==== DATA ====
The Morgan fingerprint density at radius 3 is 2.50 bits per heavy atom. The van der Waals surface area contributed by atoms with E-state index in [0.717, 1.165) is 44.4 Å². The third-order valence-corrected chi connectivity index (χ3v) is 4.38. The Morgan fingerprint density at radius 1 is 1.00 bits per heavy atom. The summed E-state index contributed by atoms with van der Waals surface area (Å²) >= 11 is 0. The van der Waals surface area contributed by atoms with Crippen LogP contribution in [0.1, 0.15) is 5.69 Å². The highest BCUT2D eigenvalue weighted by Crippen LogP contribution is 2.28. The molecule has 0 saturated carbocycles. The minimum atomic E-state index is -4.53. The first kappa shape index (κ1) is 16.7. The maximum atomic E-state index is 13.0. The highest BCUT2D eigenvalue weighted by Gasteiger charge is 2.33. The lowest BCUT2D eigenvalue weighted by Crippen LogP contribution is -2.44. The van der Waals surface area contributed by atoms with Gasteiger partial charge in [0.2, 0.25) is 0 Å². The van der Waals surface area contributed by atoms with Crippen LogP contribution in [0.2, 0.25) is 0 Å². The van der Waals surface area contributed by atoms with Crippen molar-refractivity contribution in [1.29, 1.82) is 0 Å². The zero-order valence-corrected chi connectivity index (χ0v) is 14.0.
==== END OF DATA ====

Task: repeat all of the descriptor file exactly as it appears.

The Morgan fingerprint density at radius 3 is 2.50 bits per heavy atom. The van der Waals surface area contributed by atoms with E-state index in [0.717, 1.165) is 44.4 Å². The third-order valence-corrected chi connectivity index (χ3v) is 4.38. The Morgan fingerprint density at radius 1 is 1.00 bits per heavy atom. The summed E-state index contributed by atoms with van der Waals surface area (Å²) >= 11 is 0. The van der Waals surface area contributed by atoms with Crippen LogP contribution in [0.1, 0.15) is 5.69 Å². The highest BCUT2D eigenvalue weighted by Crippen LogP contribution is 2.28. The molecule has 0 saturated carbocycles. The minimum atomic E-state index is -4.53. The first kappa shape index (κ1) is 16.7. The maximum atomic E-state index is 13.0. The highest BCUT2D eigenvalue weighted by Gasteiger charge is 2.33. The lowest BCUT2D eigenvalue weighted by Crippen LogP contribution is -2.44. The van der Waals surface area contributed by atoms with Gasteiger partial charge in [0.2, 0.25) is 0 Å². The van der Waals surface area contributed by atoms with Crippen LogP contribution in [0.2, 0.25) is 0 Å². The van der Waals surface area contributed by atoms with Crippen molar-refractivity contribution in [1.29, 1.82) is 0 Å². The zero-order valence-corrected chi connectivity index (χ0v) is 14.0.